Usually, if your child requires this high level of support they may also need specialist support in school from a professional outside the school. This may be from:

·         Local Authority services such as the ASD or Sensory Team ( for students with a hearing or visual need)

·         Outside agencies such as the Speech and Language therapy (SALT) Service, Occupational therapy service, Physiotherapy and / or CAMHS

o    The school (or you) can request that the Local Authority carry out a statutory assessment of your child’s needs. This is a legal process and you can find more details about this in the Local Authority (LA) based Local Offer, on the Solihull Council website: http://socialsolihull.org.uk/localoffer/

o    After the school have sent in the request to the Local Authority (with a lot of information about your child, including some from you), they will decide whether they think your child’s needs (as described in the paperwork provided), seem complex enough to need a statutory assessment. If this is the case they will ask you and all professionals involved with your child to write a report outlining your child’s needs. If they do not think your child needs this, they will ask the school to continue with the support at SEN Support.

o    After the reports have all been sent in the Local Authority will decide if your child’s needs are severe, complex and lifelong and that they need additional support to make good progress. If this is the case they will write an EHC Plan.

o    The EHC Plan will outline the number of hours of individual / small group support your child will recive from the LA and how the support should be used and what strategies must be put in place.  It will also have long and short term goals for your child.

o    The additional adult may be used to support your child with whole class learning, run individual programmes or run small groups including your child.

Who can get this kind of support?  Children whose learning needs are: Severe, complex and lifelong OR need more than 20 hours of support in school.

QUESTION: How will we support your child with identified special needs starting at school? 

ANSWER:

·        If your child has been allocated a place in our Foundation Stage via the local authority and s/he has a Special Educational Need and / or Disability, please contact us as soon as you receive the offer as we may not have details of their needs at this stage.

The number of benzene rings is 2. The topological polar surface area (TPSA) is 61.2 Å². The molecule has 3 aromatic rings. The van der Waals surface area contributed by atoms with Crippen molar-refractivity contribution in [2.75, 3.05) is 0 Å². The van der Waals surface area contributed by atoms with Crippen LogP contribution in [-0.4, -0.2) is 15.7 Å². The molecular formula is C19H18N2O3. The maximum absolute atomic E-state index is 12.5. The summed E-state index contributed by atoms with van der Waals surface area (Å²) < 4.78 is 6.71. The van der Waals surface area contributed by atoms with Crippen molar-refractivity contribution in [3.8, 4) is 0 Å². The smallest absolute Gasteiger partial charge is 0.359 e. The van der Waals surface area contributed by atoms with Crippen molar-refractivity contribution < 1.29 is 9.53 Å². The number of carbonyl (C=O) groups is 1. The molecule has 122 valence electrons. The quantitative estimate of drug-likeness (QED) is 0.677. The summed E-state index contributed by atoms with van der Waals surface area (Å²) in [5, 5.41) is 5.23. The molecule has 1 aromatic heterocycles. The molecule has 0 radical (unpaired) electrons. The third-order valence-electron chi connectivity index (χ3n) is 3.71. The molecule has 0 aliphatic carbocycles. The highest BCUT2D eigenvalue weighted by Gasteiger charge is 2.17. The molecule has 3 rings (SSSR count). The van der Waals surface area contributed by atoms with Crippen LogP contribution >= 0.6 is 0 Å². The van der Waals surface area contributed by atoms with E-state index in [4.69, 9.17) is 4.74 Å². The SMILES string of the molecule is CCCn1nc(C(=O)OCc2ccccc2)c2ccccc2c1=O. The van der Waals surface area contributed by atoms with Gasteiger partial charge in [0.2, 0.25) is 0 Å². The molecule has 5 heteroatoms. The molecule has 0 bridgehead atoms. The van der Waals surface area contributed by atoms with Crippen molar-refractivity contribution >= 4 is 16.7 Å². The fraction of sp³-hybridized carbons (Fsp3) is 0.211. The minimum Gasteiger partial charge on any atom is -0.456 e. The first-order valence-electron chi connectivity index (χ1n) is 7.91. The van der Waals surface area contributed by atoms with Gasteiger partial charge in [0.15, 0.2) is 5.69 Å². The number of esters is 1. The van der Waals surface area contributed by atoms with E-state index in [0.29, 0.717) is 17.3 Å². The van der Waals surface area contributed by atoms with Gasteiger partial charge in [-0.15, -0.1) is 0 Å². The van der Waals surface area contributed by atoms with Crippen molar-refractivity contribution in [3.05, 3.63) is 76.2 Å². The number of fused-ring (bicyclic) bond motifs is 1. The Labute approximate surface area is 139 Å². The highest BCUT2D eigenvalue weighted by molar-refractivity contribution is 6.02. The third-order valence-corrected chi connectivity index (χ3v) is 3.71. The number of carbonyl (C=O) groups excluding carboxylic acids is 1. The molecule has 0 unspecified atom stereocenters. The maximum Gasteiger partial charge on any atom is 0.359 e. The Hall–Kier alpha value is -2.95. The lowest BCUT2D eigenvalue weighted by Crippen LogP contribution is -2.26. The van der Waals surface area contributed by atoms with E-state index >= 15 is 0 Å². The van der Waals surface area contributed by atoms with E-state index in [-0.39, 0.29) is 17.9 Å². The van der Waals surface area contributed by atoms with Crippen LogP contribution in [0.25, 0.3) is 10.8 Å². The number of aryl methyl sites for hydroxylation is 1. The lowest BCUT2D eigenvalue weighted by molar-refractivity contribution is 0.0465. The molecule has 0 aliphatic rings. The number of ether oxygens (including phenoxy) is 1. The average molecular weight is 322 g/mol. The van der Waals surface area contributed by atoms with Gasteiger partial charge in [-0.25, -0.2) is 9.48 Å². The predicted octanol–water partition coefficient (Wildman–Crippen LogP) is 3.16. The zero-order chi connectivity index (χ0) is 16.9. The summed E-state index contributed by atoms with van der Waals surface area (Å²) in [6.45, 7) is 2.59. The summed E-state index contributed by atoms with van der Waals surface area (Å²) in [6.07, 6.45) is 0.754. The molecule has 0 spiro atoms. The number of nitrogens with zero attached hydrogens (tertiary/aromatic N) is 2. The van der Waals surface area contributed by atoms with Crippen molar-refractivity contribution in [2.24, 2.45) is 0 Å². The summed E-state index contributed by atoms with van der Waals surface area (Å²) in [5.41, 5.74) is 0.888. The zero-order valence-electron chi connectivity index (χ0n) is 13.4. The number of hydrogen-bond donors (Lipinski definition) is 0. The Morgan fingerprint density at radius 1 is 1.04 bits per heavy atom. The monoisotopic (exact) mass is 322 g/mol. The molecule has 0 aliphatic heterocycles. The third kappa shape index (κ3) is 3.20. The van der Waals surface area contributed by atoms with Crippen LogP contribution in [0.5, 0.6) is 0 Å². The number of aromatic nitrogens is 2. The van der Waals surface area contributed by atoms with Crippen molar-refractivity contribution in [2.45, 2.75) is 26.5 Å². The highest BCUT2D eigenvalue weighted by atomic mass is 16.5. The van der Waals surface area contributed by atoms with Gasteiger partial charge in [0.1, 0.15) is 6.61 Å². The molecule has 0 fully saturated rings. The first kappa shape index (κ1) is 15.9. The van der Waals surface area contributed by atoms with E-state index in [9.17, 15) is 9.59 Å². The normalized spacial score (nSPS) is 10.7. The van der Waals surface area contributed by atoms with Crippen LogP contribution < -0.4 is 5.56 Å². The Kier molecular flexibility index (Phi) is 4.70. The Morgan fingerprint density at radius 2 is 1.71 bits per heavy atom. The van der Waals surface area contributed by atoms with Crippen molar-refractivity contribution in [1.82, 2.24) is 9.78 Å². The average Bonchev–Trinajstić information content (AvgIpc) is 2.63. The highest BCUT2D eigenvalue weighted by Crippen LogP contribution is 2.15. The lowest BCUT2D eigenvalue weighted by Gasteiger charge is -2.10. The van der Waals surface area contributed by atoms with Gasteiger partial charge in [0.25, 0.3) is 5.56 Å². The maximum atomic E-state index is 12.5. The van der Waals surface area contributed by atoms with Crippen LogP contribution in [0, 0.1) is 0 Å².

·        We will first invite you to visit the school with your child to have a look around and speak to staff.

·        If other professionals are involved, a meeting will be held to discuss your child’s needs, share strategies used, and ensure provision is put in place before your child starts.

·        Your child’s key person may make a home visit and also visit your child if they are attending another provision; this will automatically happen if your child is starting in the school Foundation Stage 1 class (nursery class) or is new to the school and starting in our Foundation Stage 2 class (Reception).

·        We may suggest adaptations to the settling in period to help your child to settle more easily but these will be agreed with you at the meeting.

·        If they have not already visited, your child will be invited into the school in advance of starting to meet the staff they will be working with and their peer group.

·        The staff will hold regular meetings in school to monitor the progress of your child and invite you into the school at least once a term to review this with you.

QUESTION: How can I let the school know I am concerned about my child’s progress in school?

ANSWER:

·        If you have concerns we recommend you speak to your child’s class teacher initially, and at the earliest opportunity.

·        If you are not happy that the concerns are being managed and feel that your child is still not making progress you should speak to the SENCo or Head Teacher.

·        If you are still not happy you can speak to the school SEN Governor.

QUESTION: How will the school let me know if they have any concerns about my child’s learning in school? 

ANSWER:

·         When a teacher or a parent has raised concerns about your child’s progress, and targeted teaching has not met the child’s needs, the teacher will raise this with the SENCo.

·         The teacher will discuss your child’s progress with you at our termly parents’ evenings when you will be informed of your child’s progress and any additional support being given.

·         Schools also have meetings every term between each class teacher and the senior staff in the school to ensure all children are making good progress. This is another way your child may be identified as not making as much progress as expected.

·         If your child is then identified as not making progress the school will make a decision about whether to monitor this or set up an intervention group and will inform you. These groups may take place for a short period or over a longer period of time. (However, please note that all children learn regularly in small groups in class (sometimes with learning support assistants) in order to support their progress in learning.